Chloee Weiner

In 2018, shortly after hitting 1 billion users, photo-sharing app Instagram celebrated a flashy product launch in San Francisco with a lineup of its greatest hits: There were cruffins and avocado toast, areas for selfie-taking and a barista serving matcha lattes.

Ricardo Flores can't vote on Tuesday. He's not a citizen.

But Flores wants to play a role now. He figures if he can convince a few people, especially members of his own Latino community in Kansas City, Mo., to cast a ballot for his candidate — that's a close second.

"I'm going to become a citizen of this country," he says. "And I'm going to be able to vote and I have my life here now, I want to see things better."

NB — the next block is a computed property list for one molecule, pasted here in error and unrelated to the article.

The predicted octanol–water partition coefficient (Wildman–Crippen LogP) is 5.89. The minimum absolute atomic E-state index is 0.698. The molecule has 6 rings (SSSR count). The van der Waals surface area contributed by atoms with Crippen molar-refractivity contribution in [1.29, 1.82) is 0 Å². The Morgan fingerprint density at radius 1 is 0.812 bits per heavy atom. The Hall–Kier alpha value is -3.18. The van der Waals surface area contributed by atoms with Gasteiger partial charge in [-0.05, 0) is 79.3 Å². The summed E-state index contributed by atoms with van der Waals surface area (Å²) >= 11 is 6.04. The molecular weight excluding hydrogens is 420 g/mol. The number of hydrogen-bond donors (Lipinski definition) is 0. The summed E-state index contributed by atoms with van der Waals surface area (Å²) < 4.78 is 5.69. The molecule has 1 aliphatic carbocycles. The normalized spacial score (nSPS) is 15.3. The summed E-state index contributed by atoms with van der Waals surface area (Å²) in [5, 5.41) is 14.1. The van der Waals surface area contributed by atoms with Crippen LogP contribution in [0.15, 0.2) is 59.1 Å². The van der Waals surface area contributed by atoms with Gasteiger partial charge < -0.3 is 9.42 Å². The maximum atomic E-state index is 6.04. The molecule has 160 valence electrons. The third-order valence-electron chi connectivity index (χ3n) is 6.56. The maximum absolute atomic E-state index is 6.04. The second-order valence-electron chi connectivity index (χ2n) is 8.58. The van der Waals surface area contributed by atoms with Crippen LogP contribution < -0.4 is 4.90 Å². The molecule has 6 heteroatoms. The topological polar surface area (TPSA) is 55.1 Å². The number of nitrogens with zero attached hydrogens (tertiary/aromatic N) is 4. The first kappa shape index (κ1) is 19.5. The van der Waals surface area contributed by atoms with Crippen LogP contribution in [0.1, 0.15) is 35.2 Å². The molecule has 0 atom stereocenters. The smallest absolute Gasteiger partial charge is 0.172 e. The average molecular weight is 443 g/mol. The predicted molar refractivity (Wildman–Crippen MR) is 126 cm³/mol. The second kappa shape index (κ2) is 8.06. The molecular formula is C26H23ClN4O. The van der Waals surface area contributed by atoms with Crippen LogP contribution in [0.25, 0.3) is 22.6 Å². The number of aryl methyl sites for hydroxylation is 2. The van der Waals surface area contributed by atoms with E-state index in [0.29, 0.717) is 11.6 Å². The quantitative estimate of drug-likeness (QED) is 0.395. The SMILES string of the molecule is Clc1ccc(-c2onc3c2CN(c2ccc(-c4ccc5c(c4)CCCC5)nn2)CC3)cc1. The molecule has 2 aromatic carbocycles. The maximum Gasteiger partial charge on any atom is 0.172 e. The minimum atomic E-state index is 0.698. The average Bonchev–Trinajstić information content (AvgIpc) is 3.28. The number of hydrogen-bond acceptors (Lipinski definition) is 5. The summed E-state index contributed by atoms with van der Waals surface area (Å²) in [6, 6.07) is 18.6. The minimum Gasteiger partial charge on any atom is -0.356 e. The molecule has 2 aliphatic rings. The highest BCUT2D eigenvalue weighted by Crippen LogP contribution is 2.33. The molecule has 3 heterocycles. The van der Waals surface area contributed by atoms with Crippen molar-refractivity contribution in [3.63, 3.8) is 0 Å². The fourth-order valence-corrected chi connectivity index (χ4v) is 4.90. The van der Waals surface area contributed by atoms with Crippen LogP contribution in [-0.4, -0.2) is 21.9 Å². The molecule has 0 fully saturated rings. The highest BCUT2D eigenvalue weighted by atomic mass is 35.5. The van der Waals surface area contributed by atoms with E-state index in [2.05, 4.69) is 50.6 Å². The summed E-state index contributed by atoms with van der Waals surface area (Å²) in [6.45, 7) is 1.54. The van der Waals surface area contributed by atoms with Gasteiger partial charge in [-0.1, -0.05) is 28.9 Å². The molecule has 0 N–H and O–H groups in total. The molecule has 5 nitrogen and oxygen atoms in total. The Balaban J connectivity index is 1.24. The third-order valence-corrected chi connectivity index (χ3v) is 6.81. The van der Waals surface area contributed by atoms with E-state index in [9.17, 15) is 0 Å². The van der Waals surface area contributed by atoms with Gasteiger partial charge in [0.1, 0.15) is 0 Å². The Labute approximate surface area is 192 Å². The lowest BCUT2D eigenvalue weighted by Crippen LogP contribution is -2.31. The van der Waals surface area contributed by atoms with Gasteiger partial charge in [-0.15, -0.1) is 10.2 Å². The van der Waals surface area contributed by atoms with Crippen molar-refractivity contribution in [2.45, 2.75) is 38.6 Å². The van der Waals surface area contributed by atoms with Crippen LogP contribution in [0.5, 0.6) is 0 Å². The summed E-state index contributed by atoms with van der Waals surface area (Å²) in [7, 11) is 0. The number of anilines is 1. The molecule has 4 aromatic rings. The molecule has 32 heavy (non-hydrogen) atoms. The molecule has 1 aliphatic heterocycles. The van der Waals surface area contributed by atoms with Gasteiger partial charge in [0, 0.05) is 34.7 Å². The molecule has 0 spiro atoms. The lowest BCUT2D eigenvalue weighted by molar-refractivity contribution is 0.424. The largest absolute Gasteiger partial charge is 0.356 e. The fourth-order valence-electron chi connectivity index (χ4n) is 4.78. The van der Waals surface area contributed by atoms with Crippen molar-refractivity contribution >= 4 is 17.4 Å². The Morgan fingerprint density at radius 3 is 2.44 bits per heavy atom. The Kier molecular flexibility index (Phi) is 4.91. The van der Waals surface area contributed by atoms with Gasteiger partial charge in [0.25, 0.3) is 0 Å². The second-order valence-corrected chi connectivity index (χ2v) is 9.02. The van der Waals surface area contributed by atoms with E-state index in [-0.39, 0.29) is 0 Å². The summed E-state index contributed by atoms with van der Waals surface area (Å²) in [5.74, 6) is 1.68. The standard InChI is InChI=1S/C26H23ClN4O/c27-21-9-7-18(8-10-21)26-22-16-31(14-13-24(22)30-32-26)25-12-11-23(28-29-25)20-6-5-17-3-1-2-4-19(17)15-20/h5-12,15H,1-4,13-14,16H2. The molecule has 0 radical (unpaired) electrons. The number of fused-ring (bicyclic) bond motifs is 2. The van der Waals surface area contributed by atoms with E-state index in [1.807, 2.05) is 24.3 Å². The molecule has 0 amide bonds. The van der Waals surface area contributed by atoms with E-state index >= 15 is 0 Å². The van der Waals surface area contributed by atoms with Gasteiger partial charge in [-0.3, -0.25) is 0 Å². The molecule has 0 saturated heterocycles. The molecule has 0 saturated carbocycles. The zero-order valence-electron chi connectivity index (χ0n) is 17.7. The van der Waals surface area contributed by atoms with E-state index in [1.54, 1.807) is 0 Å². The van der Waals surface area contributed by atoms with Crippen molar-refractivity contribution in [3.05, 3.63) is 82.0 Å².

One of the first things people do when they use Google Street View is check out the place where they live.

So when Tawanda Kanhema moved to the United States in 2009, he looked up his hometown of Harare, Zimbabwe's capital city, on the map of panoramic images. A self-described tech enthusiast now some 10,000 miles away from home, he was eager to see a virtual tour of the city.

This story is based on an episode of NPR's Life Kit.

Geoff and Ellie live in a suburban Chicago neighborhood that looks familiar from movies like Pretty in Pink and Ferris Bueller's Day Off — both filmed in the area.

They have three kids — Nathan, 5, Benji, 11, and Abby, 14 — and they're worried that all three are too into their screens.

An all-too-common experience